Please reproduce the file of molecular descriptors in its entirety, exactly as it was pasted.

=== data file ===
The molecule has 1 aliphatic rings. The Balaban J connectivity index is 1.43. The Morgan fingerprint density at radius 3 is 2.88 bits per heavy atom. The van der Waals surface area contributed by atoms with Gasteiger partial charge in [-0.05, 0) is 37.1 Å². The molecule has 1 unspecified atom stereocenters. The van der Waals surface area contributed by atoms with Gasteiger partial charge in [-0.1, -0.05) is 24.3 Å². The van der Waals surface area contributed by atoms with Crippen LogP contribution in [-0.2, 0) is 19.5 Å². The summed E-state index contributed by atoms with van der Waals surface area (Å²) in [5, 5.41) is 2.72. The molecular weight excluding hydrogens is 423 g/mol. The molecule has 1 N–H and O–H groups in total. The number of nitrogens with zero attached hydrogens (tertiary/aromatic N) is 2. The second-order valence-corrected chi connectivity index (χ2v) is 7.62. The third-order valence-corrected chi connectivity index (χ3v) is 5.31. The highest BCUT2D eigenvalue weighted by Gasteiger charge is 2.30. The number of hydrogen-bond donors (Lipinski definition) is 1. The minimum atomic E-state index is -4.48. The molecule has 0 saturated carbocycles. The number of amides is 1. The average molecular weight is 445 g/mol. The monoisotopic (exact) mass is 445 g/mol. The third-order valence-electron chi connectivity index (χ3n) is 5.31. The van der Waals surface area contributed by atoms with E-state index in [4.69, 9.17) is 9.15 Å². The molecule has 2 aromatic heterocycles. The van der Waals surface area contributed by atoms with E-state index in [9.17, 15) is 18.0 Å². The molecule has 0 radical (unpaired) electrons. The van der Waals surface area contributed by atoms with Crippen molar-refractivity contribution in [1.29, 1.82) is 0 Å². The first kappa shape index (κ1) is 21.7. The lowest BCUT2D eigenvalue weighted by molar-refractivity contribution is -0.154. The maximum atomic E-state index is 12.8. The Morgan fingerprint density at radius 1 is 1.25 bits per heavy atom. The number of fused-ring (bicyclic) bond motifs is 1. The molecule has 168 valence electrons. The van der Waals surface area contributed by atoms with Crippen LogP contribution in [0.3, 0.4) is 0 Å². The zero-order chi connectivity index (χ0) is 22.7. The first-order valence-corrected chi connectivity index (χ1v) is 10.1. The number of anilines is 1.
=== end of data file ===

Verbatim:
The molecule has 1 aliphatic rings. The Balaban J connectivity index is 1.43. The Morgan fingerprint density at radius 3 is 2.88 bits per heavy atom. The van der Waals surface area contributed by atoms with Gasteiger partial charge in [-0.05, 0) is 37.1 Å². The molecule has 1 unspecified atom stereocenters. The van der Waals surface area contributed by atoms with Gasteiger partial charge in [-0.1, -0.05) is 24.3 Å². The van der Waals surface area contributed by atoms with Crippen LogP contribution in [-0.2, 0) is 19.5 Å². The summed E-state index contributed by atoms with van der Waals surface area (Å²) in [5, 5.41) is 2.72. The molecular weight excluding hydrogens is 423 g/mol. The molecule has 1 N–H and O–H groups in total. The number of nitrogens with zero attached hydrogens (tertiary/aromatic N) is 2. The second-order valence-corrected chi connectivity index (χ2v) is 7.62. The third-order valence-corrected chi connectivity index (χ3v) is 5.31. The highest BCUT2D eigenvalue weighted by Gasteiger charge is 2.30. The number of hydrogen-bond donors (Lipinski definition) is 1. The minimum atomic E-state index is -4.48. The molecule has 0 saturated carbocycles. The number of amides is 1. The average molecular weight is 445 g/mol. The monoisotopic (exact) mass is 445 g/mol. The third-order valence-electron chi connectivity index (χ3n) is 5.31. The van der Waals surface area contributed by atoms with E-state index in [4.69, 9.17) is 9.15 Å². The molecule has 2 aromatic heterocycles. The van der Waals surface area contributed by atoms with E-state index in [9.17, 15) is 18.0 Å². The molecule has 0 radical (unpaired) electrons. The van der Waals surface area contributed by atoms with Crippen molar-refractivity contribution in [1.29, 1.82) is 0 Å². The first kappa shape index (κ1) is 21.7. The lowest BCUT2D eigenvalue weighted by molar-refractivity contribution is -0.154. The maximum atomic E-state index is 12.8. The Morgan fingerprint density at radius 1 is 1.25 bits per heavy atom. The number of fused-ring (bicyclic) bond motifs is 1. The molecule has 168 valence electrons. The van der Waals surface area contributed by atoms with Crippen LogP contribution in [0.3, 0.4) is 0 Å². The zero-order chi connectivity index (χ0) is 22.7. The first-order valence-corrected chi connectivity index (χ1v) is 10.1. The number of anilines is 1.